Evidence grows for Zika role in brain damage

February 11, 2016
Transmission electron micrograph (TEM) of Zika virus. Credit: Cynthia Goldsmith/Centers for Disease Control and Prevention

Evidence piled up Thursday implicating the Zika virus in a surge of brain damaged babies in Latin America, with two reports of the disease found in the neural tissue of affected infants.

Scientists in Slovenia reported in the New England Journal of Medicine they had found traces of Zika virus in the brain of an aborted foetus with severe microcephaly, a condition that causes unusually small skulls and brains, leading to death or disability.

The infant's mother, from Europe, had likely been infected with Zika in Brazil, which has borne the brunt of the and simultaneous microcephaly surge in Latin America and the Caribbean, they wrote.

The work "is proof of the fatal effects of Zika virus on the foetus," the Ljubljana medical hospital, whose researchers did the work, said in a statement.

This was highlighted by the "presence of the virus in the , and the absence of any other cause" of the child's malformation, it added.

No scientific proof has been found that Zika causes microcephaly, though the UN's World Health Organization (WHO) has said a link is "strongly suspected" and has declared Zika a " of international concern."

There is no cure or vaccine for the virus which, in most people, causes mild symptoms.

Even the detection of the virus in baby brain tissue does not constitute final proof that Zika in fact caused the microcephaly, and experts fear that finding conclusive evidence either way, could take years.

A separate team led by researchers from the US Centers for Disease Control and Prevention reported on tests on two newborns with microcephaly who died within 20 hours after birth, and two miscarriages.

All four mothers had symptoms of Zika infection, but were not tested for it. Both newborns had evidence of Zika virus in the brain.

"This report describes evidence of link between Zika virus infection and microcephaly..." wrote the team.

"To better understand the pathogenesis of Zika virus infection and associated congenital anomalies and fetal death, it is necessary to evaluate autopsy and placental tissues from additional cases."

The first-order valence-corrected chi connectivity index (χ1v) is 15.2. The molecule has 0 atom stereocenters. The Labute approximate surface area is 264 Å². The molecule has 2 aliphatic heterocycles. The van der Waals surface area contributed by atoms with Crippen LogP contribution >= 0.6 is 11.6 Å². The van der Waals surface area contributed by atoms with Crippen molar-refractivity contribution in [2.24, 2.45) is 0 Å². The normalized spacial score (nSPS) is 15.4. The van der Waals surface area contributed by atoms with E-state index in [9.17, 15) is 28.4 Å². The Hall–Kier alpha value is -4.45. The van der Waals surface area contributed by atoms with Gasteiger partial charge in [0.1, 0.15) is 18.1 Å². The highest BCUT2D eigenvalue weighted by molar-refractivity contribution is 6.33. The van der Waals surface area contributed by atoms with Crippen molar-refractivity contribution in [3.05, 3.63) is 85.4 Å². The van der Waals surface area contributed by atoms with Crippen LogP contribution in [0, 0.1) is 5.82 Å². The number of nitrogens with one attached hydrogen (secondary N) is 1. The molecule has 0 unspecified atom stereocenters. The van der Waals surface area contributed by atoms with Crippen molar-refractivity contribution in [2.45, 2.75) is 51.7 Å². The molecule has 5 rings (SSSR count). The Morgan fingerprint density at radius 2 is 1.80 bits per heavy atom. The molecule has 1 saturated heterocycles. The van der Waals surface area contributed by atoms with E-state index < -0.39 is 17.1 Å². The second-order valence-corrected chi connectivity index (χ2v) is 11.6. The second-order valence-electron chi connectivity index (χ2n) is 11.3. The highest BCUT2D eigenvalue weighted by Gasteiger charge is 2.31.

Explore further: UN: Zika virus link to small-head condition 'circumstantial'

Related Stories

Venezuela reports 4,700 suspected Zika cases

January 28, 2016

Venezuela has recorded 4,700 suspected cases of people infected by the Zika virus, which is thought to cause brain damage in babies, the health ministry said on Thursday.

Europe creates Zika drug 'task force'

February 8, 2016

Europe's medicines watchdog said Monday it had assembled an expert team to aid the development of drugs and vaccines against Zika virus, feared to cause brain damage in unborn babies.

Zika virus: Five things to know

February 8, 2016

A concise "Five things to know about.... Zika virus infection" article for physicians highlights key points about this newly emerged virus in CMAJ (Canadian Medical Association Journal)

Recommended for you

Zika virus may persist in the vagina days after infection

August 25, 2016

The Zika virus reproduces in the vaginal tissue of pregnant mice several days after infection, according to a study by Yale researchers. From the genitals, the virus spreads and infects the fetal brain, impairing fetal development. ...

Team discovers how Zika virus causes fetal brain damage

August 24, 2016

Infection by the Zika virus diverts a key protein necessary for neural cell division in the developing human fetus, thereby causing the birth defect microcephaly, a team of Yale scientists reported Aug. 24 in the journal ...

Immune breakthrough: Unscratching poison ivy's rash

August 23, 2016

We all know that a brush with poison ivy leaves us with an itchy painful rash. Now, Monash University and Harvard researchers have discovered the molecular cause of this irritation. The finding brings us a step closer to ...

Zika infection may affect adult brain cells

August 18, 2016

Concerns over the Zika virus have focused on pregnant women due to mounting evidence that it causes brain abnormalities in developing fetuses. However, new research in mice from scientists at The Rockefeller University and ...

0 comments

Please sign in to add a comment. Registration is free, and takes less than a minute. Read more

Click here to reset your password.
Sign in to get notified via email when new comments are made.